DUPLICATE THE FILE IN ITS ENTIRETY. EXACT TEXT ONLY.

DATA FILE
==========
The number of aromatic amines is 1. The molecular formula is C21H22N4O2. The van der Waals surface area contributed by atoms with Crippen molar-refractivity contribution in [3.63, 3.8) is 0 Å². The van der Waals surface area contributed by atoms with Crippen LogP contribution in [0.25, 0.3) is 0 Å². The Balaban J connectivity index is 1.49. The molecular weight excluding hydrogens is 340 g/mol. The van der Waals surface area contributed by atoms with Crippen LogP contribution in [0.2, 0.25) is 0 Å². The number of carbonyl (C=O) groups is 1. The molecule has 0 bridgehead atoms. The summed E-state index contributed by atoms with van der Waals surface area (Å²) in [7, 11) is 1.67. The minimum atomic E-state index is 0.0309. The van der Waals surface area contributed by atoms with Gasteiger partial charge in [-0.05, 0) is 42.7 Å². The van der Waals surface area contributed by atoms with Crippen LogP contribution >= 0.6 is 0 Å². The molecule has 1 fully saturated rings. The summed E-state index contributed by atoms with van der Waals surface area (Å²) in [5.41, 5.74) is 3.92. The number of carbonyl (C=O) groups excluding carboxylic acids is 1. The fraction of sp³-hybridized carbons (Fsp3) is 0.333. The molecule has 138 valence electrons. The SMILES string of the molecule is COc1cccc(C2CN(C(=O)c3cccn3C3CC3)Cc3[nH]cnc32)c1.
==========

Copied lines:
The number of aromatic amines is 1. The molecular formula is C21H22N4O2. The van der Waals surface area contributed by atoms with Crippen molar-refractivity contribution in [3.63, 3.8) is 0 Å². The van der Waals surface area contributed by atoms with Crippen LogP contribution in [0.25, 0.3) is 0 Å². The Balaban J connectivity index is 1.49. The molecular weight excluding hydrogens is 340 g/mol. The van der Waals surface area contributed by atoms with Crippen LogP contribution in [0.2, 0.25) is 0 Å². The number of carbonyl (C=O) groups is 1. The molecule has 0 bridgehead atoms. The summed E-state index contributed by atoms with van der Waals surface area (Å²) in [7, 11) is 1.67. The minimum atomic E-state index is 0.0309. The van der Waals surface area contributed by atoms with Gasteiger partial charge in [-0.05, 0) is 42.7 Å². The van der Waals surface area contributed by atoms with Crippen LogP contribution >= 0.6 is 0 Å². The molecule has 1 fully saturated rings. The summed E-state index contributed by atoms with van der Waals surface area (Å²) in [5.41, 5.74) is 3.92. The number of carbonyl (C=O) groups excluding carboxylic acids is 1. The fraction of sp³-hybridized carbons (Fsp3) is 0.333. The molecule has 138 valence electrons. The SMILES string of the molecule is COc1cccc(C2CN(C(=O)c3cccn3C3CC3)Cc3[nH]cnc32)c1.